Where did sin come from and why do I sin?
The biblical account of the fall is found in Genesis chapter 3. The understanding of the fall it’s causes and it’s far reaching effects are essential for parents and their children alike to full understand. It is understanding the nature and the cause of the fall that we are able to see the need for redemption and ultimately restoration. We do our kids a massive disservice when we minimize the nature of sin. It is only through a clear understanding of sin that we see ourselves as we truly are and are then able to see Christ as He is. John Newton the former slave ship captain later famous hymn writer who wrote Amazing Grace on his death bead said in such captivating forum “I don’t remember much but I do know that I am a great sinner but I have a great savior.”
Eric Metaxas is rolling out his new book “Miracles” tomorrow. I had the privilege of reading it in advance. I read “Bonhoeffer: Pastor, Martyr, Prophet, Spy” last year and enjoyed it so much I read several of Eric’s other books. Many of Eric’s latest books were biographical so Miracles in combining theology and biography was a bit of a twist from his most recent offerings. Being part of a church that is Charismatic in expression and Reformed in theological practice, I was interested in the direction Metaxas would take on the supernatural. Knowing his background of Greek Orthodoxy, and that he has attended primarily more mainline denominational churches, I became even more curious on his thoughts concerning the miraculous. To say I was pleasantly surprised is an understatement.
I am not the biggest fan of post apocalyptic films none of them end well. Spoiler alert everyone dies nearly all the time. These movies always freak me out. They are too chaotic for me. There are no rules no sense of social norms. There is very little trust understanding and empathy. It’s Godless, faithless and Darwin on steroids. As I describe what a post apocalyptic movie sounds like many of you are agreeing many of you think I am overstating and simplifying the genre too much. What we all can agree is that if we close our eyes and think about what I just described the picture we are all drawn to is the High School we attended. The food post apocalyptic, the lack of trust and empathy all very real. Darwinism on steroids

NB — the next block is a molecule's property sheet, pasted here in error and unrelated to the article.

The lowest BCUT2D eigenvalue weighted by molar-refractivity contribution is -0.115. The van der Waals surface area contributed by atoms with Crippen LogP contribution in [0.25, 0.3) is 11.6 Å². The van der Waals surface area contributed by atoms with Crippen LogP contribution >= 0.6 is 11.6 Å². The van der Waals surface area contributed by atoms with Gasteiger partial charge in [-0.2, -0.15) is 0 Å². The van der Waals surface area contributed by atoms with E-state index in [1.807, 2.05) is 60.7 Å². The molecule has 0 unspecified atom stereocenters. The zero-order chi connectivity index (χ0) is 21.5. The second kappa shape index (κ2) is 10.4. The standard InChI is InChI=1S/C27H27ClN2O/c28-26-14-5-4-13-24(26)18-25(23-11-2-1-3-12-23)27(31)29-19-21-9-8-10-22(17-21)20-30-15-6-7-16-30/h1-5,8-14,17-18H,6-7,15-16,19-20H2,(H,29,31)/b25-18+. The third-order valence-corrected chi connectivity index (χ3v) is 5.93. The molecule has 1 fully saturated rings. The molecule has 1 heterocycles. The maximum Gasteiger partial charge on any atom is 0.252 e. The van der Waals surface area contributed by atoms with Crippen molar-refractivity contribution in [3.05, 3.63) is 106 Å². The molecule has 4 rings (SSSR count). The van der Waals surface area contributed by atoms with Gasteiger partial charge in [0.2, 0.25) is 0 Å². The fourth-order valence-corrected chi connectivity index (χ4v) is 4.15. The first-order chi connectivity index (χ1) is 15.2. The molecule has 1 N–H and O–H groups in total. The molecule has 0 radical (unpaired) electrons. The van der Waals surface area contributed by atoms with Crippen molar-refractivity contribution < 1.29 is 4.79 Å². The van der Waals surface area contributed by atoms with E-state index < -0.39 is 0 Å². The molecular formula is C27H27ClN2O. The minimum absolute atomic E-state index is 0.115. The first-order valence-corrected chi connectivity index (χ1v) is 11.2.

While describing High School as post apocalyptic might be overstating things a bit. One thing that has never been true of our world and youth culture is a collective lack of an objective moral standard. The seeds of post modernity were sown years ago and we are just now beginning to reap the first fruits of this harvest.
What every parent needs to have spiritual conversations is an understanding that our job is to distill truth and not simplifying truth. The temptation we have when talking about spiritual things with our kids is we lean toward simplifying ideas for them and not distilling truth behind those ideas.
Let me explain I have always loved science I never did so good in math but science I did very well in. When you simplify something in science or in nature what you do is you add stuff to dilute the base. You pour in water to a concentrated drink to dilute and simplify. The result is a watered down diluted product. When you distill something you cook out what is not essential and you leave only the things that are heavy in a small more concentrated form.
When I started as a children’s pastor parents would often come up to me and beg me to decry the evils of Pokémon and Harry Potter. I remember when the reality of how overwhelming keeping up with all the things that try to distract and displace the affections of a kid is exhausting. I quickly realized that my job as a children’s pastor is not to address every evil but to use the small window of time I have to paint a picture of Jesus that is so attractive everything else pales in comparison.